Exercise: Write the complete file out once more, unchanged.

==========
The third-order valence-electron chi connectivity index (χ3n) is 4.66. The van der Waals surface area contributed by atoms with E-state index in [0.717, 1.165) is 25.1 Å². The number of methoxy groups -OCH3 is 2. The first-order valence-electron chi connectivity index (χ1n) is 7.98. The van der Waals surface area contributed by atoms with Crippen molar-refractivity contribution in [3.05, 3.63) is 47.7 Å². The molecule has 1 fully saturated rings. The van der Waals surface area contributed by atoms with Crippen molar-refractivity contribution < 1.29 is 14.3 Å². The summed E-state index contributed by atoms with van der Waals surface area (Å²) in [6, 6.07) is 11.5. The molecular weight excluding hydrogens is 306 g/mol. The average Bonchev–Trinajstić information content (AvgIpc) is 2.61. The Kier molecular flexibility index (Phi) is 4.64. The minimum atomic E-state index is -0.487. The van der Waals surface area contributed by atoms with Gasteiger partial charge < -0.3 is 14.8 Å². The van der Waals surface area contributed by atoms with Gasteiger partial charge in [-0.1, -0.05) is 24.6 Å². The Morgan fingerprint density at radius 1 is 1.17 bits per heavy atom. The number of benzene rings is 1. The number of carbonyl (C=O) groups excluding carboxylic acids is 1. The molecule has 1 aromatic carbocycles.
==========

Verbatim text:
The third-order valence-electron chi connectivity index (χ3n) is 4.66. The van der Waals surface area contributed by atoms with E-state index in [0.717, 1.165) is 25.1 Å². The number of methoxy groups -OCH3 is 2. The first-order valence-electron chi connectivity index (χ1n) is 7.98. The van der Waals surface area contributed by atoms with Crippen molar-refractivity contribution in [3.05, 3.63) is 47.7 Å². The molecule has 1 fully saturated rings. The van der Waals surface area contributed by atoms with Crippen molar-refractivity contribution < 1.29 is 14.3 Å². The summed E-state index contributed by atoms with van der Waals surface area (Å²) in [6, 6.07) is 11.5. The molecular weight excluding hydrogens is 306 g/mol. The average Bonchev–Trinajstić information content (AvgIpc) is 2.61. The Kier molecular flexibility index (Phi) is 4.64. The minimum atomic E-state index is -0.487. The van der Waals surface area contributed by atoms with Gasteiger partial charge < -0.3 is 14.8 Å². The van der Waals surface area contributed by atoms with Gasteiger partial charge in [-0.1, -0.05) is 24.6 Å². The Morgan fingerprint density at radius 1 is 1.17 bits per heavy atom. The number of benzene rings is 1. The number of carbonyl (C=O) groups excluding carboxylic acids is 1. The molecule has 1 aromatic carbocycles.